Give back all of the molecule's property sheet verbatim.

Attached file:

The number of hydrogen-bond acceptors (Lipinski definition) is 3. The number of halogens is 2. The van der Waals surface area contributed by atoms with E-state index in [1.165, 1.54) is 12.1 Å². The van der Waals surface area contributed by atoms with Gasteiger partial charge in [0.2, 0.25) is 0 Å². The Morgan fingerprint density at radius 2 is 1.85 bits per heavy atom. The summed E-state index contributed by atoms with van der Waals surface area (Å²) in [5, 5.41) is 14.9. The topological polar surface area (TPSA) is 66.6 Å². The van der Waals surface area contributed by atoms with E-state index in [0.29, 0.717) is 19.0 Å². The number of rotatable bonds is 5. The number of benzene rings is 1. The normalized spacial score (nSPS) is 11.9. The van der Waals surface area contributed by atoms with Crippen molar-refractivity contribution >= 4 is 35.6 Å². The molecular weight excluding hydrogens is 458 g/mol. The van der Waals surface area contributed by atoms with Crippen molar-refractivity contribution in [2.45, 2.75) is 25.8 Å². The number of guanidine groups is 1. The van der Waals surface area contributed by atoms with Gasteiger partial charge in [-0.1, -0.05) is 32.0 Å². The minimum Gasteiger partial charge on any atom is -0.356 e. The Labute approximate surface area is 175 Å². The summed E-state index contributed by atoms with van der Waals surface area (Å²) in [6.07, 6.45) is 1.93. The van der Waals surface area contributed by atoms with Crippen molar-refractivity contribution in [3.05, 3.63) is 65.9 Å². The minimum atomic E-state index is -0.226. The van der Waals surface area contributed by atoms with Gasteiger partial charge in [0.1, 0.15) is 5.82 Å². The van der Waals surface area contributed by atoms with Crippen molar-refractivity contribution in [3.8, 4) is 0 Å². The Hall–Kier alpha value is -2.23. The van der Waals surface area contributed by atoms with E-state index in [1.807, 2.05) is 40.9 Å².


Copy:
The number of hydrogen-bond acceptors (Lipinski definition) is 3. The number of halogens is 2. The van der Waals surface area contributed by atoms with E-state index in [1.165, 1.54) is 12.1 Å². The van der Waals surface area contributed by atoms with Gasteiger partial charge in [0.2, 0.25) is 0 Å². The Morgan fingerprint density at radius 2 is 1.85 bits per heavy atom. The summed E-state index contributed by atoms with van der Waals surface area (Å²) in [5, 5.41) is 14.9. The topological polar surface area (TPSA) is 66.6 Å². The van der Waals surface area contributed by atoms with E-state index in [0.29, 0.717) is 19.0 Å². The number of rotatable bonds is 5. The number of benzene rings is 1. The normalized spacial score (nSPS) is 11.9. The van der Waals surface area contributed by atoms with Crippen molar-refractivity contribution >= 4 is 35.6 Å². The molecular weight excluding hydrogens is 458 g/mol. The van der Waals surface area contributed by atoms with Crippen molar-refractivity contribution in [2.45, 2.75) is 25.8 Å². The number of guanidine groups is 1. The van der Waals surface area contributed by atoms with Gasteiger partial charge in [-0.1, -0.05) is 32.0 Å². The minimum Gasteiger partial charge on any atom is -0.356 e. The Labute approximate surface area is 175 Å². The summed E-state index contributed by atoms with van der Waals surface area (Å²) in [6.07, 6.45) is 1.93. The van der Waals surface area contributed by atoms with Crippen molar-refractivity contribution in [3.05, 3.63) is 65.9 Å². The minimum atomic E-state index is -0.226. The van der Waals surface area contributed by atoms with Gasteiger partial charge in [0.1, 0.15) is 5.82 Å². The van der Waals surface area contributed by atoms with Crippen molar-refractivity contribution in [3.8, 4) is 0 Å². The Hall–Kier alpha value is -2.23. The van der Waals surface area contributed by atoms with E-state index in [1.807, 2.05) is 40.9 Å².